Tag Archives: india

A Conservative Driver’s Rules on the Road

City commutes are getting harder by the day, the number of cars bikes and buses getting on the road is in an upswing, while the Road infrastructure has been in a steady decline. This is one of the reasons for the dramatic rise in number of Road accidents, incidents of road rage and general loss of joy of driving especially in the city

There are standard set of Rules of the road, stuff that we need to pass the driving tests but something we forget immediately afterwards. Stuff like

  1. Not breaking Red lights.
  2. Following speed limits
  3. Staying on the left side of the road. (People take those shortcuts)
  4. Not Using Full Beam.
  5. No Mobile phones while driving.

If we all followed these the next set of rules are pretty redundant, but most don’t. But there are some of us, who don’t need to drive fast to get to office a couple of minutes early or afford to have accidents on the road or lose their cool on the street or have girl friends to impress with wheelies. We just want to get from one place to the other Safely.

The rule Zero for me is You are responsible for your safety, You have to become more conservative to account for others’ aggression. It’s easy to blame others for  your accident but you still screwed. You are also responsible for covering for other people’s mistakes. This means that you need to be aware of what’s happening on the road, being mindful of what’s ahead of you and when can it can stop,  what’s behind of you and how big or fast is it coming, who’s driving erratically and where the potholes and bumps are.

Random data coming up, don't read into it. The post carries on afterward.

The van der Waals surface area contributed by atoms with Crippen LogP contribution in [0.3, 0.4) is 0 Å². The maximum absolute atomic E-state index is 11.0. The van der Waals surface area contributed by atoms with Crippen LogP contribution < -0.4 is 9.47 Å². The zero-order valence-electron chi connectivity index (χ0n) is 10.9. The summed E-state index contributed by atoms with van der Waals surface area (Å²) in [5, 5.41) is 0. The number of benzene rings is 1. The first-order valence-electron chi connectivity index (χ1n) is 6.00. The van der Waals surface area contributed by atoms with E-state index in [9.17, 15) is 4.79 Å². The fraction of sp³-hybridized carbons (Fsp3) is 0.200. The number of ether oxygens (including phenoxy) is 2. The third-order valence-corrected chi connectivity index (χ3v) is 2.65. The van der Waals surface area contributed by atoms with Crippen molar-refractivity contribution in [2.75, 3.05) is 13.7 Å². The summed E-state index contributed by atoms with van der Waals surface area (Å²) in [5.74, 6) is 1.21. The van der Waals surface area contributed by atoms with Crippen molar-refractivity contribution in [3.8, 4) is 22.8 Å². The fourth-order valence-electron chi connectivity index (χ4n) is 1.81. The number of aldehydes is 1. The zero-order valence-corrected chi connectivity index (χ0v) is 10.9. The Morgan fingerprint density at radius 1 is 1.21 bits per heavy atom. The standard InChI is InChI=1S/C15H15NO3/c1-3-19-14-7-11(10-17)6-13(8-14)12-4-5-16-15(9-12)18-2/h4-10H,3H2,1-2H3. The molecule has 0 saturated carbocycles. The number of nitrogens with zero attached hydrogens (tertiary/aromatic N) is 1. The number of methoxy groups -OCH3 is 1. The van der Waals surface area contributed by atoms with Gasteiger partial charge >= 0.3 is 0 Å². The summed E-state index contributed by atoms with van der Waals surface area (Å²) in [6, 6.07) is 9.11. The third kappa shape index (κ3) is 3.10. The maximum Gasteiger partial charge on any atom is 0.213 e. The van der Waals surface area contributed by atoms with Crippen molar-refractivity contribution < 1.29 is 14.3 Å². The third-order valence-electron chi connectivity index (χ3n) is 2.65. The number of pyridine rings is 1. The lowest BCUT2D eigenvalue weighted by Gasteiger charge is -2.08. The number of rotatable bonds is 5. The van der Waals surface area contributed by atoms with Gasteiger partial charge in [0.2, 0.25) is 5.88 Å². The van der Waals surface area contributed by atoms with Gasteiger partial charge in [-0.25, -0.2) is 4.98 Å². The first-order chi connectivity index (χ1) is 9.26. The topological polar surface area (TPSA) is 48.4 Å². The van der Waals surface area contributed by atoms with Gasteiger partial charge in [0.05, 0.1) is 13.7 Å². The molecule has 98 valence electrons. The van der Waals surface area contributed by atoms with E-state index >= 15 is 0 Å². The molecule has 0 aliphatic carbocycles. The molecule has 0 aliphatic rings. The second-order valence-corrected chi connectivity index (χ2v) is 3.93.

1. No Honking at all It has the negative effect on people, It’s noise pollution and It’s an admission that you have made a driving mistake. If you can’t see at a turn then slow down so that you don’t have to worry about somebody coming the other side. If you are on a narrow street with slow vehicles in front pass the vehicle when you get the chance there is no reason to be push him off the road because you are in a hurry. It is no good to honk when there is red light at the signal everybody is trying to get to the destination early, just wait for your turn to move. It is worst in the night and most of us do not realize what a menace it is.
  2. Always Overtake from the Right Use left only if there is enough space, where enough space means you still have space even if the other vehicle shifts a whole lane.  If you do not have the space to over take just stay in the back biding your time.
  3. Keep the distance  Once you realize that hitting another vehicle is ALWAYS your mistake and not the others, When excuse of the other guy braked suddenly is no longer available, you will maintain the distance. There are all sort of rules around how far should you be given the speed of the vehicles, In general the Western (3 second) rules of distance are not much good in India, my thumb rule is to keep double length of the vehicle distance from cars, Trucks, Buses. More for Taxis and Call center cabs. About a vehicle length from bikes and cycles in normal traffic suffices.